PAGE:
The Apollo program’s mission and eventual success in landing humans on the moon will forever be a story worth revisiting. It’s also one that has received the feature documentary treatment twice in 2019 alone, with the IMAX Apollo 11 and Nat Geo’s Apollo: Missions to the Moon. The latter may not have the advantage of a gigantic screen with which to take in all the spectacle and glory of NASA’s efforts and Neil Armstrong’s momentous first steps onto the lunar surface, but it does have the benefit of being a comprehensive account of the Apollo program, from its determined, seemingly impossible beginnings to its eventual end with the Apollo 17 mission, in 1972.
The Apollo program’s history is an indelible piece of American history as well as the country’s identity. As such, the program’s achievements having been recounted again and again, in fantastic documentaries and feature films, like the Academy Award-nominated For All Mankind, as well as the Academy Award-winning The Right Stuff and 2018’s First Man, which is deserving of reappraisal not yet a year after its initial release. Much of the time, though, the story begins with the Apollo program’s efforts to reach the moon, and end soon after Armstrong sets foot on the lunar surface.
Once NASA, the U.S., and humanity itself made it off the planet and onto another object in our solar system, interest in return trips to the moon was strangely diminished. Though it proved the journey was indeed replicable, Apollo 12 failed to captivate the world quite like its predecessor. Apollo 13 grabbed the public’s attention, though for reasons that excluded the possibility of landing on the moon — which it never did — but nevertheless wove a riveting narrative of survival and life-saving ingenuity, spawning a different kind of story worth retelling in film and other mediums. But the remaining Apollo missions to the moon, up to and including the program’s final undertaking, Apollo 17, struggled to fascinate the public at large with the same intensity as the more historic and famous missions that came before.
So, while other documentaries explore the minutia of, say, Apollo 11 or 13, Nat Geo’s feature-length documentary showcases the Apollo program in its entirety. As a result, the breadth of Apollo: Missions to the Moon is perhaps its greatest selling point and the most appealing reason to tune in.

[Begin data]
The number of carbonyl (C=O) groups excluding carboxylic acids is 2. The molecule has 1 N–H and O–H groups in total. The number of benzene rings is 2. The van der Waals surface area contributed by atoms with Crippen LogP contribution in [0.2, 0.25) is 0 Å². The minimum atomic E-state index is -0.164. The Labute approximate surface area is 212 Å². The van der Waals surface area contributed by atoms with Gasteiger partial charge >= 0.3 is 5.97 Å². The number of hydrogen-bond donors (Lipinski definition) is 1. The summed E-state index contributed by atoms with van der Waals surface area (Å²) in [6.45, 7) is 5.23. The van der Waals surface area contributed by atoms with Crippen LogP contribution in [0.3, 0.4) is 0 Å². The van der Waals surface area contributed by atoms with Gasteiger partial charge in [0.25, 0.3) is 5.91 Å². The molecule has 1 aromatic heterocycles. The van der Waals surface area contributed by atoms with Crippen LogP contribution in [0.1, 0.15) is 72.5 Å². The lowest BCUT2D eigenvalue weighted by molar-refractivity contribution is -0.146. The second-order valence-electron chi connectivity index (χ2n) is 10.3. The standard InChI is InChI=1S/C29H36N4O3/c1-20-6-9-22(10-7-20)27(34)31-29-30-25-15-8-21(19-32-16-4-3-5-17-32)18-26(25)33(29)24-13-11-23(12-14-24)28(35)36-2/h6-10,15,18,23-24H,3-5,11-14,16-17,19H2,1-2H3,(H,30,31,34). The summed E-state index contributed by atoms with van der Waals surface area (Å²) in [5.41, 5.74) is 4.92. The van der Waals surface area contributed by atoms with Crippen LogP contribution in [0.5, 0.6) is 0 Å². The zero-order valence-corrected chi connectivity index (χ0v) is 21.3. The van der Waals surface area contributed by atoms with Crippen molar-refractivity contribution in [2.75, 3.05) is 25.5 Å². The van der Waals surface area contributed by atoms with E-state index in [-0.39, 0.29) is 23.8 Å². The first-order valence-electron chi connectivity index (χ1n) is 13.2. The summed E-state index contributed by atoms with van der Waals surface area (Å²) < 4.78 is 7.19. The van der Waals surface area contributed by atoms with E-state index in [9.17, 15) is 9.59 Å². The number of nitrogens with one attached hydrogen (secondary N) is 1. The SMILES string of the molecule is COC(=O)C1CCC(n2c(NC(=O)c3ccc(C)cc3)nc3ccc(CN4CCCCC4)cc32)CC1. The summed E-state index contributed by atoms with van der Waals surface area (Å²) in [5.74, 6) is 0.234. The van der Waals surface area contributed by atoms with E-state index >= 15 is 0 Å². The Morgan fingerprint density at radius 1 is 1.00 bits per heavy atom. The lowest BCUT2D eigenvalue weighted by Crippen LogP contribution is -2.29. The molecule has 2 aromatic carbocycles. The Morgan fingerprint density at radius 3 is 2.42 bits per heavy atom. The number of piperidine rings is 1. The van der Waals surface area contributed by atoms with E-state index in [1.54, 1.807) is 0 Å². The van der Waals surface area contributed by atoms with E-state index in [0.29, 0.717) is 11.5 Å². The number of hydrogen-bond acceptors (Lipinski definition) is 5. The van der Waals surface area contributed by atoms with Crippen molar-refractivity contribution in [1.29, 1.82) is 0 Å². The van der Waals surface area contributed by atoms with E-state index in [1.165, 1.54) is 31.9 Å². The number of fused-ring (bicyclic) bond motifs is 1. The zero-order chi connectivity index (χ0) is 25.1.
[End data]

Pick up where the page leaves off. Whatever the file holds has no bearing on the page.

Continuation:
With 2019 being the 50th anniversary of humankind’s first landing on the moon, it’s no surprise that Missions to the Moon spends a solid chunk of its time covering the Apollo 11 mission and its triumphant end result. While it will always be the crown jewel in NASA’s space-faring legacy, Missions succeeds in establishing, with little effort, the sense of immediacy in the Space Race preceding the entire Apollo program by utilizing footage from a variety of news sources and behind-the-scenes film from NASA that underline the U.S.-Soviet competition to be the first to land a man on the moon, not to mention the competing ideologies fueling the Cold War.
Director and executive producer Tom Jennings has had similar success with the films Challenger Disaster: Lost Tapes and Diana: In Her Own Words, both of which distilled both singular events and eras into fascinating accounts of real-world history. In Missions to the Moon, Jennings has assembled a staggering array of footage, interviews, and stunning still photography in order to distill the sense of exploration, advancement, accomplishment, and national pride that is, for many, synonymous with the Apollo Space Program.
Eschewing the need for a narrator, Jennings relies on the power of the footage he has on hand (which, according to Nat Geo was “500 hours of footage, 800 hours of audio, and 10,000 photos”), in order to piece together this extensive, but still manageable story of the pivotal moments in the Space Race, and the United States' space program. More remarkable is that Missions effectively becomes a first-person narrative, an account of a huge undertaking the likes of which humanity had never before seen, from the perspective of the people doing the actual undertaking. By eliminating the middleman as it were, Jennings and Nat Geo turn the film into a far more intimate viewing experience. That not only concentrates the storytelling on what matters, by removing any filters between the viewer and Armstrong, Buzz Aldrin, or any number of NASA engineers and fellow astronauts, but it also gives the documentary a greater sense of fluidity, even though it’s following a familiar historical chronology.
Apollo: Missions to the Moon is quite simply an impressive achievement and a thrill to watch. Whether the space race is an obsession or not, Nat Geo’s documentary is a fascinating and entertaining way to ring in the 50th anniversary of humankind’s first steps on the moon, and the enormous undertaking that got them there and back again, time and time again.
Apollo: Missions to the Moon premieres Sunday, July 7 @9/8c on National Geographic.